“YES” on Barton Amendment to Lift Embargo on Crude Oil Exports

Today, the House will likely vote on an amendment offered by Rep. Joe Barton (R-TX) 63% to H.R. 8, the North American Energy Security and Infrastructure Act of 2015. The amendment would contain much of the policies of the previous House-passed bill, H.R. 702, but importantly would leave out that bill’s $500 million labor union buy-out program.

Under current law, companies must refine crude oil domestically before they are allowed to export the resulting petroleum products. The Barton Amendment would lift this decades-old embargo. As Heritage explains, were the United States to lift the crude oil export ban, “Americans [would] stand to benefit from a more efficient global oil market through lower prices and an increase in economic activity.” Heritage continues: 

“NO” on No Child Left Behind Reauthorization (S. 1177)

This week, the House will vote on the conference report for S. 1177, the Every Student Succeeds Act (ESSA). This long sought-after revision of No Child Left Behind (NCLB) falls well short in rolling back federal intervention in education, and in many ways represents a step backwards for conservative education policy.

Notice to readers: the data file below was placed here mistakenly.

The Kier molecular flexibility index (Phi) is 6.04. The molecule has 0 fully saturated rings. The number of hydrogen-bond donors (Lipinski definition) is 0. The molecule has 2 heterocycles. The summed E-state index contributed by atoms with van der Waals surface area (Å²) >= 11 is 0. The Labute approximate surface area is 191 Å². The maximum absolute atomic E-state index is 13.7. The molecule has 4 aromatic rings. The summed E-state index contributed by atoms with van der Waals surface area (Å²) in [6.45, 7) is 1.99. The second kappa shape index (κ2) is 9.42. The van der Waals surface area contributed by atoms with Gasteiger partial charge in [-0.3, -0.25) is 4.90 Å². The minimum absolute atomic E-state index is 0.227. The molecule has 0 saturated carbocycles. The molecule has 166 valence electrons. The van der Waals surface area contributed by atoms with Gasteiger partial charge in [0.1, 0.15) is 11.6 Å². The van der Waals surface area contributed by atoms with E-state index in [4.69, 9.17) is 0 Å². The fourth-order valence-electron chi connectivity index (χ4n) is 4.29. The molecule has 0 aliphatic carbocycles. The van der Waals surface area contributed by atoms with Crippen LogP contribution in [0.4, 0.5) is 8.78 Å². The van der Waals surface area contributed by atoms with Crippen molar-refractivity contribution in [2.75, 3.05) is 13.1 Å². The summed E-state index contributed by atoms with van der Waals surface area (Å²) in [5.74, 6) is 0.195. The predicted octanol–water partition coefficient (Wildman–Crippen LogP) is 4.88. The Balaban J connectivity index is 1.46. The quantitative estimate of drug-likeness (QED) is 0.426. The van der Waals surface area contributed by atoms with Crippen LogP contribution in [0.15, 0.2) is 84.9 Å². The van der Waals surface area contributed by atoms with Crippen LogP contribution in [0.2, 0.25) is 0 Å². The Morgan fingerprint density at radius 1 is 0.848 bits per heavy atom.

Last December, The Heritage Foundation’s Lindsey Burke put forward four crucial benchmarks for any overhaul of No Child Left Behind. ESSA falls well short on each and every requirement. Importantly for the context of this conference agreement, ESSA represents a retreat on nearly all of the selling points for the House-passed H.R. 5 bill, and in some respects represents a “bait-and-switch” from that effort. As CQ Roll Call noted, the “the final agreement largely resembles” the Senate-passed bill.  Specifically, the conference report:

  • extends K-12 authorizations through FY2020, thus balking on the very-important amendment to H.R. 5 offered by Rep. Todd Rokita (R-IN) 70%, and very likely taking K-12 reform out of the hands of the next president;
  • does not eliminate or significantly roll-back NCLB’s annual testing mandates, as the amendment by Rep. Matt Salmon (R-AZ) 85% sought to accomplish;
  • does not freeze K-12 spending, but rather allows it to continue its rapid growth; and
  • retreats in every meaningful way on the House-passed bill’s (H.R. 5) efforts to enhance Title I portability and school choice.

The conference report also represents a step backwards in many respects. The bill contains new programs that represent new federal encroachment on parents’ and local communities’ abilities to determine how their children are educated. ESSA codifies a new $250 million per year pre-K education program, thus asserting federal intervention even earlier in children’s lives. Even proponents of the bill acknowledge this “rais[es] concerns that this will open the door to further federal meddling in pre-K.” It also creates other unneeded programs, like the new Civics Education Program and the new STEM Master Teacher Corps program, again reflecting the conceit that children will only learn important topics if Washington intervenes.